Financial Bond: BBVA’s US$1.5bn perpetual non-call five Additional Tier 1 bond

IFR Review of the Year 2013
3 min read

Trigger happy

It would have been laughable to think this time last year that a Spanish bank would open up the Additional Tier 1 market for all of Europe’s banks. But BBVA did just that.

Throwing caution to the wind, Spain’s second-largest lender shocked the market by pricing a US$1.5bn perpetual non-call five instrument in April, educating global investors in the process and ushering in a new era for bank capital.

“BBVA set a pricing benchmark for future issuance,” said Barry Donlon, head of capital solutions and liability management at UBS. “The structure had to be presented in such a way that investors understood what would happen if the bank breached one of its triggers.”

The complex structure of the bond, rated BB– by Fitch, included six different trigger points to reflect the requirements of the European Banking Authority, the Spanish regulator, and Basel III/CRD IV rules. The highest is a 7% Core Tier 1 equity test.

“Three [of those] are transitory, so it’s possible that investors will end up with just the CRD IV-related trigger over time,” said Erik Schotkamp, BBVA’s capital and funding management director.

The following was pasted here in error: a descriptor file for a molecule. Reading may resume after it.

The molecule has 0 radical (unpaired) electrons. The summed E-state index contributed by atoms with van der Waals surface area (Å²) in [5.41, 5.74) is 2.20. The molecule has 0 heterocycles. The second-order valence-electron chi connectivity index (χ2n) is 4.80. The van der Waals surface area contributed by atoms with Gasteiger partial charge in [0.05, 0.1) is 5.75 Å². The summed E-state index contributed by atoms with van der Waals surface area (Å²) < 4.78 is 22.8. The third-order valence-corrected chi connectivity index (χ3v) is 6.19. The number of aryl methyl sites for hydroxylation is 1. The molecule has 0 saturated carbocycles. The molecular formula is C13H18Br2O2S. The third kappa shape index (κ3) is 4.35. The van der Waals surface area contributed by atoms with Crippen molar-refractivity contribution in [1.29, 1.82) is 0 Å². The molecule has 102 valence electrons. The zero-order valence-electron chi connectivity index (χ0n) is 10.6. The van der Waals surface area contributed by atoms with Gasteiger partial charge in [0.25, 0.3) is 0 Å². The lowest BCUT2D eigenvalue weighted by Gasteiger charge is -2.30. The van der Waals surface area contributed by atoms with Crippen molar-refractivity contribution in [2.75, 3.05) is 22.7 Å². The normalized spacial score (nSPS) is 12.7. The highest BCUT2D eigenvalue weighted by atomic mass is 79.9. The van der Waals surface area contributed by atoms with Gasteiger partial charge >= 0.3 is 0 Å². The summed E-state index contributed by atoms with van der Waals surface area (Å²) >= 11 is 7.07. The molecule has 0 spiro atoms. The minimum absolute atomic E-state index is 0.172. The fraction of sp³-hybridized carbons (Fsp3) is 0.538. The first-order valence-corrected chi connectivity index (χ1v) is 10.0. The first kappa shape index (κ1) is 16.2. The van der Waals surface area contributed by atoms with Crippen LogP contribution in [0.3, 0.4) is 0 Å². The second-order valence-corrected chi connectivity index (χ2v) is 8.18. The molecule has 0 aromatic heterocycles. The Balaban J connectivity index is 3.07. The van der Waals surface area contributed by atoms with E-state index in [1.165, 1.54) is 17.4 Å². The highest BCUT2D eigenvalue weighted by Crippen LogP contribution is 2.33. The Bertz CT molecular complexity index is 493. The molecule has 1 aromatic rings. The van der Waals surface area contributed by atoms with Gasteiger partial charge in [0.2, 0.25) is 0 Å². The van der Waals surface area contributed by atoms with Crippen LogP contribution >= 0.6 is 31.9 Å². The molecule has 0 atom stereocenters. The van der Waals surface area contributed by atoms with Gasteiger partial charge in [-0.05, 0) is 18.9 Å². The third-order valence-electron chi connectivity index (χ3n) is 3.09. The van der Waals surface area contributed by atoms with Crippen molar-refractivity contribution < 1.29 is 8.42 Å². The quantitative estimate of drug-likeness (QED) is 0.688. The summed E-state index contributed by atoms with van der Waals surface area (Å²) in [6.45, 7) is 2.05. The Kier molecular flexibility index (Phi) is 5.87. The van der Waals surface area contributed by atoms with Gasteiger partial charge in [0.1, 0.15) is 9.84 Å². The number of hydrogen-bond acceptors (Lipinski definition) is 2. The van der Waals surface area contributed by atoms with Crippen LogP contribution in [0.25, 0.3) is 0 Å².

Despite the complexity of the structure and the fact that the coupons could be turned off at the issuer’s discretion, some 400 investors placed orders that exceeded US$9bn.

The bank and its lead managers – BBVA, Bank of America Merrill Lynch, Goldman Sachs and UBS – laid the groundwork with a two-day European and Asian roadshow. At the time, there was no talk of the US Federal Reserve tapering its bond purchases, Asian private banks were still enamoured with bank capital and hedge funds were coming on the scene in force. Institutional investors’ hunt for yield was transcending any fears about a potentially calamitous market correction further down the road.

When BBVA brought the deal to market, it was against the favourable backdrop of Spanish 10-year yields falling below 4% for the first time since September 2010 as central bank easing drove a widespread risk-on mentality.

Still, the end result exceeded the bank’s expectations on size, price, and demand, and released almost 30bp of core capital. And, despite some early volatility, at the time of writing the bond is now trading up in the secondary market.

“The deal proved that if you can sell an Additional Tier 1 bond with six triggers then surely there is a market for an instrument without all this complexity,” said Hans den Hoedt, co-head of FIG DCM Western Europe at Goldman Sachs.

BBVA had paved the way for its European peers. Societe Generale followed soon after with another Reg S offering, Spain’s Banco Popular Espanol went for euros and most recently Barclays proved there is ample demand for these instruments in the US market.

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